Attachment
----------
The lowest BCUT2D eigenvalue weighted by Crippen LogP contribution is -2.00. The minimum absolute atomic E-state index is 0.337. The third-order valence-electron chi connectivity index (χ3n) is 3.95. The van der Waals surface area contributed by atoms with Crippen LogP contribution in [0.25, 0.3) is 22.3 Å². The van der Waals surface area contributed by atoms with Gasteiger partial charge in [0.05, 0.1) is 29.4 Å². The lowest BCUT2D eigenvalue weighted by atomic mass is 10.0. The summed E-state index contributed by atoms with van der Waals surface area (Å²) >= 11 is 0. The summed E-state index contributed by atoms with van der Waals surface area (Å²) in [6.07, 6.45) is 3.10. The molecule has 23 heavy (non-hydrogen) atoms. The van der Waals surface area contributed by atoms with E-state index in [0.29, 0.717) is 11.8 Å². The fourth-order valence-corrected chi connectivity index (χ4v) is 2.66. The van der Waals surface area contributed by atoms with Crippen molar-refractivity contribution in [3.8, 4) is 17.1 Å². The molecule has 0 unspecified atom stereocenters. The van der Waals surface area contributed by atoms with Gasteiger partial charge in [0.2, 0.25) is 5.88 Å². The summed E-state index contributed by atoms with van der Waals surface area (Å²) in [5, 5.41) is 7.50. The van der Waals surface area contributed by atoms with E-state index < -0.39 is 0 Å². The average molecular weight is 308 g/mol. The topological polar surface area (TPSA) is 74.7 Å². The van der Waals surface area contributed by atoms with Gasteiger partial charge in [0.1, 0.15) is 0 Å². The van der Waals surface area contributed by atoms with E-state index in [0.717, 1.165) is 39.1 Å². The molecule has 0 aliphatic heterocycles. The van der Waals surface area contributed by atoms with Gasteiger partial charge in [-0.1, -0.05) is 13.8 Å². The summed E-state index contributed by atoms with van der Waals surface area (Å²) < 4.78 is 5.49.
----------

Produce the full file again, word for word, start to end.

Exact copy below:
The lowest BCUT2D eigenvalue weighted by Crippen LogP contribution is -2.00. The minimum absolute atomic E-state index is 0.337. The third-order valence-electron chi connectivity index (χ3n) is 3.95. The van der Waals surface area contributed by atoms with Crippen LogP contribution in [0.25, 0.3) is 22.3 Å². The van der Waals surface area contributed by atoms with Gasteiger partial charge in [0.05, 0.1) is 29.4 Å². The lowest BCUT2D eigenvalue weighted by atomic mass is 10.0. The summed E-state index contributed by atoms with van der Waals surface area (Å²) >= 11 is 0. The summed E-state index contributed by atoms with van der Waals surface area (Å²) in [6.07, 6.45) is 3.10. The molecule has 23 heavy (non-hydrogen) atoms. The van der Waals surface area contributed by atoms with E-state index in [0.29, 0.717) is 11.8 Å². The fourth-order valence-corrected chi connectivity index (χ4v) is 2.66. The van der Waals surface area contributed by atoms with Crippen molar-refractivity contribution in [3.8, 4) is 17.1 Å². The molecule has 0 unspecified atom stereocenters. The van der Waals surface area contributed by atoms with Gasteiger partial charge in [0.2, 0.25) is 5.88 Å². The summed E-state index contributed by atoms with van der Waals surface area (Å²) in [5, 5.41) is 7.50. The van der Waals surface area contributed by atoms with E-state index < -0.39 is 0 Å². The average molecular weight is 308 g/mol. The topological polar surface area (TPSA) is 74.7 Å². The van der Waals surface area contributed by atoms with Gasteiger partial charge in [0.1, 0.15) is 0 Å². The van der Waals surface area contributed by atoms with E-state index in [0.717, 1.165) is 39.1 Å². The molecule has 0 aliphatic heterocycles. The van der Waals surface area contributed by atoms with Gasteiger partial charge in [-0.1, -0.05) is 13.8 Å². The summed E-state index contributed by atoms with van der Waals surface area (Å²) < 4.78 is 5.49.